The idea that you’re stitched from mouth to anus to another person with no hope of ever escaping is truly a terrifying concept, but before any of that happens, to just look into the eyes of this crazed doctor is horrifying enough. Heiter, obviously’s been alone far too long to be able to have any empathy or compassion towards mankind. His sense of humour towards his captives is that of a cruel master towards his  The Human Centipede (First Sequence)animals, especially when Katsuro bites Heiter’s leg. After a beating, the doctor goes back to eating his dinner, but his appetite is ruined by the incident. The next day he dares Katsuro to bite his leg again, this time showing off his thigh high leather jackboots (commonly used by Nazi’s) “You want to bite me? Bite my boots!” he laughs.

We’ve had stories and films before which have dealt with human experiments; Frankenstein (1931), The Invisible Man (1933), The Fly (1958), The Man with Two Brains (1983), to the more recent Species (1995), and Splice (2010). The difference with The Human Centipede though is the pure hopelessness of the situation and the despair we feel for the trio, especially the one stuck in the middle. Katsuro truly feels awful for defecating in the girl’s mouth, and while audiences and critics are revolted by this act, it’s not actually shown on screen but rather left to our imaginations. Scenes with human excrement were much more graphic in films like Trainspotting (1996) and Salò (1975) than they are here. What’s more disturbing is the macabre delight Dr. Heiter takes from the discomfort and suffering of others. His cruelty leads Katsuro to ask “Are you God?”.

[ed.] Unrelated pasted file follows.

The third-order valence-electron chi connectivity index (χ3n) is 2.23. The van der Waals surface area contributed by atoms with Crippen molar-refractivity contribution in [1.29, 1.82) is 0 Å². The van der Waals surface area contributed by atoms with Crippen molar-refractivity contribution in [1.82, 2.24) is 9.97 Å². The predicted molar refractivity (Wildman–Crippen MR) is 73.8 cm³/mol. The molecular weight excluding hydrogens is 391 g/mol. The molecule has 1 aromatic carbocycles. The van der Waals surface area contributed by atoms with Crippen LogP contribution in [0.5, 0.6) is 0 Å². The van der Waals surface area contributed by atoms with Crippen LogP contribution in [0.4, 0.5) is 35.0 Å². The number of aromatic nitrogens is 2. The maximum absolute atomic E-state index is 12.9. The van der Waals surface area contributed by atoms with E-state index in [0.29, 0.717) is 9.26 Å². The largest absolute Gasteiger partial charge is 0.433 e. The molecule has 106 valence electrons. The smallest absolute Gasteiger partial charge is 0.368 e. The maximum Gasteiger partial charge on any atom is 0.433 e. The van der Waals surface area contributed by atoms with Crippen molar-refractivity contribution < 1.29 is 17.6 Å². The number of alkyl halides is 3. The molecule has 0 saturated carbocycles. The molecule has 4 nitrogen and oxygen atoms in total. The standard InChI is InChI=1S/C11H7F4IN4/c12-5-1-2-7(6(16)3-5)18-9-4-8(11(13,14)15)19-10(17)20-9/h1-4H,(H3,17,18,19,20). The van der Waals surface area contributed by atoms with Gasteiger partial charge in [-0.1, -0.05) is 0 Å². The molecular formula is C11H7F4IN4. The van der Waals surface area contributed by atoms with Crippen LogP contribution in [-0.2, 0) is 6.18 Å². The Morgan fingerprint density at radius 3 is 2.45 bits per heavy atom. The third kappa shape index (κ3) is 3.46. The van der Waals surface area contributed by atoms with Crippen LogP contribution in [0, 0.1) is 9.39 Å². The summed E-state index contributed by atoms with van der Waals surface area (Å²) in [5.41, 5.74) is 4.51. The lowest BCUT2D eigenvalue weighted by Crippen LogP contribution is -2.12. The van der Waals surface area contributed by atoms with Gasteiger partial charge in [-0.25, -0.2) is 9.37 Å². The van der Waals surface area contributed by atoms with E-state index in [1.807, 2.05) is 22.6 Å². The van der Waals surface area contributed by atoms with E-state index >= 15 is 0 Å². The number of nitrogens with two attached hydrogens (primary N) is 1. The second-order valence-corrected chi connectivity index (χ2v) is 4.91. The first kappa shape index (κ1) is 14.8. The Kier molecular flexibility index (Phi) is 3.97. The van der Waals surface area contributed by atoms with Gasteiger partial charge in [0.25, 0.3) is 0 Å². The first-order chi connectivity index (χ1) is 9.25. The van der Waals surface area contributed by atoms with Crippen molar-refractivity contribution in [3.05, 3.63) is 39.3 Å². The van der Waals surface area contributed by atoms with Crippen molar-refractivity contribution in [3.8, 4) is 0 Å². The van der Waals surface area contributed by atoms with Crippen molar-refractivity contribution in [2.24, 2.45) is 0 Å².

Finally, the combination of German, American and Japanese is used in the movie to full effect. The girls and Katsuro have no idea what Heiter’s saying when he speaks German, Heiter has no idea what Katsuro is saying when he speaks Japanese and when they’re sewn together, the girls are unable to speak. It’s the stuff of nightmares, but that’s what makes The Human Centipede such a fascinatingly revolting film to watch, if you dare.

Patrick Samuel

Patrick Samuel

The founder of Static Mass Emporium and one of its Editors in Chief is an emerging artist with a philosophy degree, working primarily with pastels and graphite pencils, but he also enjoys experimenting with water colours, acrylics, glass and oil paints.

Being on the autistic spectrum with Asperger’s Syndrome, he is stimulated by bold, contrasting colours, intricate details, multiple textures, and varying shades of light and dark. Patrick's work extends to sound and video, and when not drawing or painting, he can be found working on projects he shares online with his followers.

Patrick returned to drawing and painting after a prolonged break in December 2016 as part of his daily art therapy, and is now making the transition to being a full-time artist. As a spokesperson for autism awareness, he also gives talks and presentations on the benefits of creative therapy.

Static Mass is where he lives his passion for film and writing about it. A fan of film classics, documentaries and science fiction, Patrick prefers films with an impeccable way of storytelling that reflect on the human condition.

Patrick Samuel ¦ Asperger Artist

© 2022 STATIC MASS EMPORIUM . All Rights Reserved. Powered by METATEMPUS | creative.timeless.personal.   |   DISCLAIMER, TERMS & CONDITIONS